Oakland Raiders compelled to go great guns in free agency

By Matt Verderame

The Oakland Raiders appeared to be rebuilding. After trading for and then paying Antonio Brown, that no longer appears to be the case.

On Sunday morning, the Oakland Raiders sent third and fifth-round draft picks to the Pittsburgh Steelers in exchange for Brown. Brown, who turns 31 years old in July, was given a new contract that includes $30 million guaranteed. His performance shows no signs of decay — Brown scored 15 touchdowns in as many games last year. However, it’s fair to wonder how long he has before they appear considering his age.


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In that regard, the Oakland Raiders are almost compelled t abandon their plans of building slowly over the next couple of years.

The team is not only going to part with a pair of draft picks but then sign Brown to a significant contract. If that is their plan, there’s no point in moving slowly. The Raiders have five first-round choices over the next two years, including three in the upcoming draft. Oakland can use those picks to bring in youthful cornerstones, while trying to add veteran stars in free agency such as Trey Flowers and Le’Veon Bell.

If general manager Mike Mayock and head coach Jon Gruden stand pat in the coming days, going after Brown makes little sense given his age and the money committed to him.

Committing that kind of capital to a player on the wrong side of 30 suggests that Oakland plans to be aggressive. Bell would be an obvious fit for the Raiders considering they are currently looking at a backfield that starts Doug Martin. If Bell and Brown were to reunite on the east bay, the Raiders would instantly have an offense capable of scoring points in bunches, even with holes opposite Brown and along the offensive line.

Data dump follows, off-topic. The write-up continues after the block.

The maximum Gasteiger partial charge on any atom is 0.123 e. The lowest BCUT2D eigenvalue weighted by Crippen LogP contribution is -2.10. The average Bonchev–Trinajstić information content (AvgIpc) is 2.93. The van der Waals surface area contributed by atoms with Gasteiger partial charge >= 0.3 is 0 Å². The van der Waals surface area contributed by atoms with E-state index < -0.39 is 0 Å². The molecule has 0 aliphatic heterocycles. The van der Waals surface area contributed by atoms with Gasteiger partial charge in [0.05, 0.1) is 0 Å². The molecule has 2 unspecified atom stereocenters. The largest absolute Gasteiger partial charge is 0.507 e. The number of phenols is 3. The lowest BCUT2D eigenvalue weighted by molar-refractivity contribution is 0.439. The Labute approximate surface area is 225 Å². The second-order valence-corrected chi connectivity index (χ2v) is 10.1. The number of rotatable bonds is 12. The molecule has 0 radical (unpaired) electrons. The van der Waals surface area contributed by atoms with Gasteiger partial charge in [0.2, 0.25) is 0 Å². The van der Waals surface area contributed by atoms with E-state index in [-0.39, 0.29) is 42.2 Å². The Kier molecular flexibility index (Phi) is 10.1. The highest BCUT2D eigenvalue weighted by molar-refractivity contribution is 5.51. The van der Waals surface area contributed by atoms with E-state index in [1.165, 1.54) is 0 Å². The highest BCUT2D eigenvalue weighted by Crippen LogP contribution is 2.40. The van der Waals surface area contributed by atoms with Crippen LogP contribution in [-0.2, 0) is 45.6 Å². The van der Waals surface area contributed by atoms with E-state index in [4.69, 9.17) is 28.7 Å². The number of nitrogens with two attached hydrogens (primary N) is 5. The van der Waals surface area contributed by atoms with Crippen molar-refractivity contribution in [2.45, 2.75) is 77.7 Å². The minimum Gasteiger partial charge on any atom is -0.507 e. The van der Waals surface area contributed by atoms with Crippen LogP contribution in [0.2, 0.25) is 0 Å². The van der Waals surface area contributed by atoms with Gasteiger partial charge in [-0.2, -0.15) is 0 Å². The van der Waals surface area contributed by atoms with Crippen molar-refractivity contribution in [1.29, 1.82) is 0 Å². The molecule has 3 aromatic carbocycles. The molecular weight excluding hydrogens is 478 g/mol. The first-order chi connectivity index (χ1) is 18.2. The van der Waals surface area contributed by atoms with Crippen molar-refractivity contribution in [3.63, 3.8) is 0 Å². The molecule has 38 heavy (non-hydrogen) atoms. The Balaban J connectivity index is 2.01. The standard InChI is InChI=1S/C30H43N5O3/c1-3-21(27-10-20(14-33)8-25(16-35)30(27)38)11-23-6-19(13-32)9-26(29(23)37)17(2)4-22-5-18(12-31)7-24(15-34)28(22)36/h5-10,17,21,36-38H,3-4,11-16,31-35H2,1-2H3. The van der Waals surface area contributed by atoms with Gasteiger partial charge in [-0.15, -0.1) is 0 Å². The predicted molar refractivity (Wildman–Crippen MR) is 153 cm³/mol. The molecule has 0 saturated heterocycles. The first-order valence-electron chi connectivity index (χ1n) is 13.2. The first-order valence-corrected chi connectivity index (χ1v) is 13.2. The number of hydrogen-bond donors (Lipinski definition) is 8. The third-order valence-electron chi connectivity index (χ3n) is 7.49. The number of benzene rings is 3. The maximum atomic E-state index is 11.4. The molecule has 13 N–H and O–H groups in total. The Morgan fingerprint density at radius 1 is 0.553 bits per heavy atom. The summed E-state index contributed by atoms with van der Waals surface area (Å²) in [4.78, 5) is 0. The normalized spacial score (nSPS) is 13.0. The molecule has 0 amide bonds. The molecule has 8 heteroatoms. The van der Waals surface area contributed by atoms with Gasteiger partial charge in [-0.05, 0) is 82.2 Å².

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Additionally, quarterback Derek Carr would finally have a chance to succeed again. Last year, Carr struggled mightily but was saddled with little help. With Brown and another weapon — potentially Bell — there’s reason to believe Carr could regain the form that made him an MVP candidate in 2016.

While everything will become much clearer in the next week, one thing is already obvious. With the addition of Brown, Gruden and Co. aren’t looking to play the long game. They are hoping to bounce back quickly before moving to Las Vegas for the 2020 season. This isn’t going to be “The Process” like we saw in the NBA with the Philadelphia 76ers for so long. No, this is going to be a souped up version of a teardown followed by a rebuild.

It’s ambitious, but if it works, the Raiders will be relevant again in a big way.